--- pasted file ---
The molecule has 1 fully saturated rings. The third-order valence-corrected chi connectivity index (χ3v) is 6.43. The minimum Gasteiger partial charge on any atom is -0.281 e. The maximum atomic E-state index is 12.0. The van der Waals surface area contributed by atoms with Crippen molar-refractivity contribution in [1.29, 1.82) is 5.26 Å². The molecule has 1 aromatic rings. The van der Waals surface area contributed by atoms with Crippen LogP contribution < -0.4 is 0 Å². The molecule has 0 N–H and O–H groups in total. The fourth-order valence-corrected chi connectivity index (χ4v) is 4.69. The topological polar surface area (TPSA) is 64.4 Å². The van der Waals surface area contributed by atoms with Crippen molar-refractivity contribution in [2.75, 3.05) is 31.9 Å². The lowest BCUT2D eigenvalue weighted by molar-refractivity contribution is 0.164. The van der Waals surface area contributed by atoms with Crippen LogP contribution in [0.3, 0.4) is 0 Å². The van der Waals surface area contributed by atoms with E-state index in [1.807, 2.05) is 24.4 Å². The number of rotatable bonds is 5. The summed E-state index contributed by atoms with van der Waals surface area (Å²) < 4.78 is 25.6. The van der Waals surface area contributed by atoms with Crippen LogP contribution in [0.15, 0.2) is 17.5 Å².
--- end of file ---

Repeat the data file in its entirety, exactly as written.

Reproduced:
The molecule has 1 fully saturated rings. The third-order valence-corrected chi connectivity index (χ3v) is 6.43. The minimum Gasteiger partial charge on any atom is -0.281 e. The maximum atomic E-state index is 12.0. The van der Waals surface area contributed by atoms with Crippen molar-refractivity contribution in [1.29, 1.82) is 5.26 Å². The molecule has 1 aromatic rings. The van der Waals surface area contributed by atoms with Crippen LogP contribution < -0.4 is 0 Å². The molecule has 0 N–H and O–H groups in total. The fourth-order valence-corrected chi connectivity index (χ4v) is 4.69. The topological polar surface area (TPSA) is 64.4 Å². The van der Waals surface area contributed by atoms with Crippen molar-refractivity contribution in [2.75, 3.05) is 31.9 Å². The lowest BCUT2D eigenvalue weighted by molar-refractivity contribution is 0.164. The van der Waals surface area contributed by atoms with Crippen LogP contribution in [0.3, 0.4) is 0 Å². The van der Waals surface area contributed by atoms with E-state index in [1.807, 2.05) is 24.4 Å². The number of rotatable bonds is 5. The summed E-state index contributed by atoms with van der Waals surface area (Å²) < 4.78 is 25.6. The van der Waals surface area contributed by atoms with Crippen LogP contribution in [0.15, 0.2) is 17.5 Å².